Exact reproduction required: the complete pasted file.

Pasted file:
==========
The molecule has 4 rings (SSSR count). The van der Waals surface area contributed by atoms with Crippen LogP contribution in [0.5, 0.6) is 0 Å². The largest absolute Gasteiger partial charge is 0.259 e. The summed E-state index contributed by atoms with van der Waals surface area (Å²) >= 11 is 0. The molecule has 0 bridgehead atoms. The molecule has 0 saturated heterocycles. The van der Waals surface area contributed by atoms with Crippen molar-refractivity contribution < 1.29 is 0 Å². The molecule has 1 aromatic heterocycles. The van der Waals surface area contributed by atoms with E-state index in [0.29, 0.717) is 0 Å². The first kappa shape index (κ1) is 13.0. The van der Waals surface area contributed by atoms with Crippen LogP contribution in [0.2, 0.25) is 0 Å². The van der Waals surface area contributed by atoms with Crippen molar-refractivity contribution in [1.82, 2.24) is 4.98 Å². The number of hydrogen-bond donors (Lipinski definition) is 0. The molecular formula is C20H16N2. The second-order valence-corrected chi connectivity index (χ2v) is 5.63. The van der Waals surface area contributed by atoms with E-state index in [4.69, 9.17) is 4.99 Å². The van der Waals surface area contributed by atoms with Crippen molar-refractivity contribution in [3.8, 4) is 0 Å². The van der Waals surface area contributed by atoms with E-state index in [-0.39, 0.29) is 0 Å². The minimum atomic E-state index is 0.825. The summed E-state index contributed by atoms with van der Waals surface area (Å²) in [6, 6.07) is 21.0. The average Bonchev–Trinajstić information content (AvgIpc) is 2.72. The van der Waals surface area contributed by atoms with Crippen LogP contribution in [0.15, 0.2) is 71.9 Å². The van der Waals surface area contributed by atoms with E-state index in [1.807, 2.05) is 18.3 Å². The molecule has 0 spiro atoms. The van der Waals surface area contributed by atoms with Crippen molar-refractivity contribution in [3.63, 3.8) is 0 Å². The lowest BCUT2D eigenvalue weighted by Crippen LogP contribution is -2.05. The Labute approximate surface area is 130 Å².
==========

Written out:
The molecule has 4 rings (SSSR count). The van der Waals surface area contributed by atoms with Crippen LogP contribution in [0.5, 0.6) is 0 Å². The largest absolute Gasteiger partial charge is 0.259 e. The summed E-state index contributed by atoms with van der Waals surface area (Å²) >= 11 is 0. The molecule has 0 bridgehead atoms. The molecule has 0 saturated heterocycles. The van der Waals surface area contributed by atoms with Crippen molar-refractivity contribution < 1.29 is 0 Å². The molecule has 1 aromatic heterocycles. The van der Waals surface area contributed by atoms with E-state index in [0.29, 0.717) is 0 Å². The first kappa shape index (κ1) is 13.0. The van der Waals surface area contributed by atoms with Crippen LogP contribution in [0.2, 0.25) is 0 Å². The van der Waals surface area contributed by atoms with Crippen molar-refractivity contribution in [1.82, 2.24) is 4.98 Å². The number of hydrogen-bond donors (Lipinski definition) is 0. The molecular formula is C20H16N2. The second-order valence-corrected chi connectivity index (χ2v) is 5.63. The van der Waals surface area contributed by atoms with E-state index in [4.69, 9.17) is 4.99 Å². The van der Waals surface area contributed by atoms with Crippen molar-refractivity contribution in [3.8, 4) is 0 Å². The van der Waals surface area contributed by atoms with E-state index in [-0.39, 0.29) is 0 Å². The minimum atomic E-state index is 0.825. The summed E-state index contributed by atoms with van der Waals surface area (Å²) in [6, 6.07) is 21.0. The average Bonchev–Trinajstić information content (AvgIpc) is 2.72. The van der Waals surface area contributed by atoms with Crippen LogP contribution in [0.15, 0.2) is 71.9 Å². The van der Waals surface area contributed by atoms with E-state index in [1.807, 2.05) is 18.3 Å². The molecule has 0 spiro atoms. The van der Waals surface area contributed by atoms with Crippen molar-refractivity contribution in [3.63, 3.8) is 0 Å². The lowest BCUT2D eigenvalue weighted by Crippen LogP contribution is -2.05. The Labute approximate surface area is 130 Å².